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  Section: Cell Biology Methods » Organelles and Cellular Structures » Isolation: Plasma Membrane, Organelles & Cellular Structures
 
 
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Immuno isolation of Organelles Using Magnetic Solid Supports

 
     
 
Immunoisolation of Organelles Using Magnetic Solid Supports


I. INTRODUCTION
To study the molecular composition and functional properties of cellular organelles, these must first be purified. Classical subcellular fractionation methods are based on the physical properties of membrane-bound compartments, e.g., their density. However, many compartments have similar properties and cannot be separated from each other by such methods. Immunoisolation, however, allows you to affinity purify organelles using an antibody directed against a component of the compartment (Jones et al., 1998; Howell et al., 1989).

To set up an immunoisolation protocol, you first have to identify an appropriate antigen that is tightly associated with the membrane (or, even better, transmembrane) and localizes exclusively to the compartment that you wish to isolate. If the distribution of the antigen is broader, you might be able to remove unwanted organelles that contain this antigen by a prepurification step. Moreover, the antigen should be relatively abundant and its antigenic site should be well exposed on the cytoplasmic surface of the compartment.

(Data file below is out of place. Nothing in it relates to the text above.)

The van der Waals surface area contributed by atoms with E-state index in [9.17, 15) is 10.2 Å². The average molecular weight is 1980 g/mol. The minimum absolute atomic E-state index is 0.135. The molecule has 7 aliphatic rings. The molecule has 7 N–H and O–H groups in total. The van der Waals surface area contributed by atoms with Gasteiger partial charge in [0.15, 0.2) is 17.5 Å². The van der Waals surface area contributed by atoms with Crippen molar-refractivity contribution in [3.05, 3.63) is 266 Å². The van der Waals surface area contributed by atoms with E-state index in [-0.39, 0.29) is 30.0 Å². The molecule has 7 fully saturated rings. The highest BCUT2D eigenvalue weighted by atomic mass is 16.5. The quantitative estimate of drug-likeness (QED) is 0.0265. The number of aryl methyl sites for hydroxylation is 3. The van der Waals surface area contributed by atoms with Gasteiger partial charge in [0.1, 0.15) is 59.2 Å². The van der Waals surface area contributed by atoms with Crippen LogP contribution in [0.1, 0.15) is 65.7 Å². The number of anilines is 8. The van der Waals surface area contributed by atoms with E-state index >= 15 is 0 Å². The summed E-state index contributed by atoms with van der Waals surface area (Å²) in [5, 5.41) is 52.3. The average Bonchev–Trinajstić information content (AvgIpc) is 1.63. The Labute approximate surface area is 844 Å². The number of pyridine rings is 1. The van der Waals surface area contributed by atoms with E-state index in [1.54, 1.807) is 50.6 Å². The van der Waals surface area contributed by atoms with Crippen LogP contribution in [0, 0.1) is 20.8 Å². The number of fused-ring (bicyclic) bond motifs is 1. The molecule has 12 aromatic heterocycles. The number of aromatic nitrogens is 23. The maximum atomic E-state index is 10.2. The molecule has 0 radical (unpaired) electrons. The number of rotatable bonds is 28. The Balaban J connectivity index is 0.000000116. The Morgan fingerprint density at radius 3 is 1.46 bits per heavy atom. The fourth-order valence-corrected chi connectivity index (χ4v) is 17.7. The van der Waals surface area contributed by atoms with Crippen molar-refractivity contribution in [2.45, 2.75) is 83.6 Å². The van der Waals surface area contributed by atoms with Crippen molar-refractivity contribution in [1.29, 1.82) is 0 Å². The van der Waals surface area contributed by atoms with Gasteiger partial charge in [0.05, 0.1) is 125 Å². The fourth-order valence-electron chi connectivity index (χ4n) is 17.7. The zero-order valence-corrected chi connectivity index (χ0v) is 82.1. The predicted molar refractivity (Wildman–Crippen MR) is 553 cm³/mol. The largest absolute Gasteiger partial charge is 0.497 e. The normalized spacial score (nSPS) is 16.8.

In the absence of an ideal endogenous antigen, it is also possible to exogenously introduce a more convenient one, provided that you check thoroughly that it localizes to the correct compartment. We have transfected cells with a myc-tagged human transferrin receptor to provide a convenient marker for the recycling endosome (Gagescu et al., 2000; for a review on endocytic compartments, see Gruenberg, 2001). The myc tag allows us to use a well-characterized, highaffinity anti-myc antibody for immunoisolation, and it also provides us with an excellent means to control the specificity of the immunoisolation by carrying out all experiments in parallel with a second cell line that expresses the human transferrin receptor without the myc epitope.